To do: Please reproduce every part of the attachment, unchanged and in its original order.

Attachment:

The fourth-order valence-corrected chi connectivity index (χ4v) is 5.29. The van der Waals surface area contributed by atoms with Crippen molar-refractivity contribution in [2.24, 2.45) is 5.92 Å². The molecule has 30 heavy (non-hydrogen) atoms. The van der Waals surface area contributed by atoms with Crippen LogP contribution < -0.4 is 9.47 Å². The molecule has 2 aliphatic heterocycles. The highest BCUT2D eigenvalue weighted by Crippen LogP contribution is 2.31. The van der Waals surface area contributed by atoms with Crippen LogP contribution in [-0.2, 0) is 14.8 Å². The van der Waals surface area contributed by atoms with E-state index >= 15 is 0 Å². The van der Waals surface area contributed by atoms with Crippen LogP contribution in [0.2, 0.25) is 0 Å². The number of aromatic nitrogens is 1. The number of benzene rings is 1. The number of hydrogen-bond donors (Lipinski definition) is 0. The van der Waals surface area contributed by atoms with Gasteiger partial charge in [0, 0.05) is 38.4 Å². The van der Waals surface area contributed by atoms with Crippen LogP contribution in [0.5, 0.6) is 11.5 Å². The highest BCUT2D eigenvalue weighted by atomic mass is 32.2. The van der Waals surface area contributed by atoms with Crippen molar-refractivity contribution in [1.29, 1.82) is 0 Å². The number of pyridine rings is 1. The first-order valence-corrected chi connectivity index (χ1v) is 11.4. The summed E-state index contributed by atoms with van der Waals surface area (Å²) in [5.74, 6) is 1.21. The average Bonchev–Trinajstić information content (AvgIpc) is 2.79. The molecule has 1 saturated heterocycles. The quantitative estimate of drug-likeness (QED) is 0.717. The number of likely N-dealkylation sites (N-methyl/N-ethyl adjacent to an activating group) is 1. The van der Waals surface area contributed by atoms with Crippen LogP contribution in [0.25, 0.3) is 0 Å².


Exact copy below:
The fourth-order valence-corrected chi connectivity index (χ4v) is 5.29. The van der Waals surface area contributed by atoms with Crippen molar-refractivity contribution in [2.24, 2.45) is 5.92 Å². The molecule has 30 heavy (non-hydrogen) atoms. The van der Waals surface area contributed by atoms with Crippen LogP contribution < -0.4 is 9.47 Å². The molecule has 2 aliphatic heterocycles. The highest BCUT2D eigenvalue weighted by Crippen LogP contribution is 2.31. The van der Waals surface area contributed by atoms with Crippen LogP contribution in [-0.2, 0) is 14.8 Å². The van der Waals surface area contributed by atoms with E-state index >= 15 is 0 Å². The van der Waals surface area contributed by atoms with Crippen LogP contribution in [0.2, 0.25) is 0 Å². The number of aromatic nitrogens is 1. The number of benzene rings is 1. The number of hydrogen-bond donors (Lipinski definition) is 0. The van der Waals surface area contributed by atoms with Gasteiger partial charge in [0, 0.05) is 38.4 Å². The van der Waals surface area contributed by atoms with Crippen LogP contribution in [0.5, 0.6) is 11.5 Å². The highest BCUT2D eigenvalue weighted by atomic mass is 32.2. The van der Waals surface area contributed by atoms with Crippen molar-refractivity contribution in [1.29, 1.82) is 0 Å². The number of pyridine rings is 1. The first-order valence-corrected chi connectivity index (χ1v) is 11.4. The summed E-state index contributed by atoms with van der Waals surface area (Å²) in [5.74, 6) is 1.21. The average Bonchev–Trinajstić information content (AvgIpc) is 2.79. The molecule has 1 saturated heterocycles. The quantitative estimate of drug-likeness (QED) is 0.717. The number of likely N-dealkylation sites (N-methyl/N-ethyl adjacent to an activating group) is 1. The van der Waals surface area contributed by atoms with Crippen LogP contribution in [0.25, 0.3) is 0 Å².